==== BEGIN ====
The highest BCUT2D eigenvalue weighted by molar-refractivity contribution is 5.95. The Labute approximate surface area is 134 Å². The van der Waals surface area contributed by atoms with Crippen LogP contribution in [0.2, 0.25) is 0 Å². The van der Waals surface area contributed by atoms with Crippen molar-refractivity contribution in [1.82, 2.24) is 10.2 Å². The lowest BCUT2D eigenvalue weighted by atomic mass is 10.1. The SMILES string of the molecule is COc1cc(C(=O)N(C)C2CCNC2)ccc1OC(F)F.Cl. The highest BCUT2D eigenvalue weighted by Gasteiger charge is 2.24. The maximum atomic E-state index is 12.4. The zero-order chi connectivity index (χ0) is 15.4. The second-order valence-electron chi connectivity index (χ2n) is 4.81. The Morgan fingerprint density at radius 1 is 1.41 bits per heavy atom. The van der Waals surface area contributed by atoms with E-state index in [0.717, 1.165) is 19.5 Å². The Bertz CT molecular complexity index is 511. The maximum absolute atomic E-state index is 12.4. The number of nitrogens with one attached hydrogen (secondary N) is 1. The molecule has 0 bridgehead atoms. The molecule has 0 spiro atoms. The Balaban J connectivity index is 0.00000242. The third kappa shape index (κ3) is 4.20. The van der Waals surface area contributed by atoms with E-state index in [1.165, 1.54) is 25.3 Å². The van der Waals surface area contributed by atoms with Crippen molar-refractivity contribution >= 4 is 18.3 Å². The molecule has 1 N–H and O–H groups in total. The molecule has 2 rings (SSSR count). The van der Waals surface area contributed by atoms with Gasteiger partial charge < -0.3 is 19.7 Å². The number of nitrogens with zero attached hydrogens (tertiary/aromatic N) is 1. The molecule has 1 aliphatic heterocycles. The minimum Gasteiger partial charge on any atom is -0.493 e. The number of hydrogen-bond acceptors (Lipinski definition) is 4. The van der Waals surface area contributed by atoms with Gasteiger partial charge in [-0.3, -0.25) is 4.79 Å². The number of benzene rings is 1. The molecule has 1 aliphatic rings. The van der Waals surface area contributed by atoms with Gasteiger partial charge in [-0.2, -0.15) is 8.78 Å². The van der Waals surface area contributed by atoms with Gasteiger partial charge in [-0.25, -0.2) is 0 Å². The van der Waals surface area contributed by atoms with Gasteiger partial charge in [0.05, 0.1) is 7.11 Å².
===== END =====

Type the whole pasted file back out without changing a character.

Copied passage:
The highest BCUT2D eigenvalue weighted by molar-refractivity contribution is 5.95. The Labute approximate surface area is 134 Å². The van der Waals surface area contributed by atoms with Crippen LogP contribution in [0.2, 0.25) is 0 Å². The van der Waals surface area contributed by atoms with Crippen molar-refractivity contribution in [1.82, 2.24) is 10.2 Å². The lowest BCUT2D eigenvalue weighted by atomic mass is 10.1. The SMILES string of the molecule is COc1cc(C(=O)N(C)C2CCNC2)ccc1OC(F)F.Cl. The highest BCUT2D eigenvalue weighted by Gasteiger charge is 2.24. The maximum atomic E-state index is 12.4. The zero-order chi connectivity index (χ0) is 15.4. The second-order valence-electron chi connectivity index (χ2n) is 4.81. The Morgan fingerprint density at radius 1 is 1.41 bits per heavy atom. The van der Waals surface area contributed by atoms with E-state index in [0.717, 1.165) is 19.5 Å². The Bertz CT molecular complexity index is 511. The maximum absolute atomic E-state index is 12.4. The number of nitrogens with one attached hydrogen (secondary N) is 1. The molecule has 0 bridgehead atoms. The molecule has 0 spiro atoms. The Balaban J connectivity index is 0.00000242. The third kappa shape index (κ3) is 4.20. The van der Waals surface area contributed by atoms with E-state index in [1.165, 1.54) is 25.3 Å². The van der Waals surface area contributed by atoms with Crippen molar-refractivity contribution >= 4 is 18.3 Å². The molecule has 1 N–H and O–H groups in total. The molecule has 2 rings (SSSR count). The van der Waals surface area contributed by atoms with Gasteiger partial charge < -0.3 is 19.7 Å². The number of nitrogens with zero attached hydrogens (tertiary/aromatic N) is 1. The molecule has 1 aliphatic heterocycles. The minimum Gasteiger partial charge on any atom is -0.493 e. The number of hydrogen-bond acceptors (Lipinski definition) is 4. The van der Waals surface area contributed by atoms with Gasteiger partial charge in [-0.3, -0.25) is 4.79 Å². The number of benzene rings is 1. The molecule has 1 aliphatic rings. The van der Waals surface area contributed by atoms with Gasteiger partial charge in [-0.2, -0.15) is 8.78 Å². The van der Waals surface area contributed by atoms with Gasteiger partial charge in [-0.25, -0.2) is 0 Å². The van der Waals surface area contributed by atoms with Gasteiger partial charge in [0.05, 0.1) is 7.11 Å².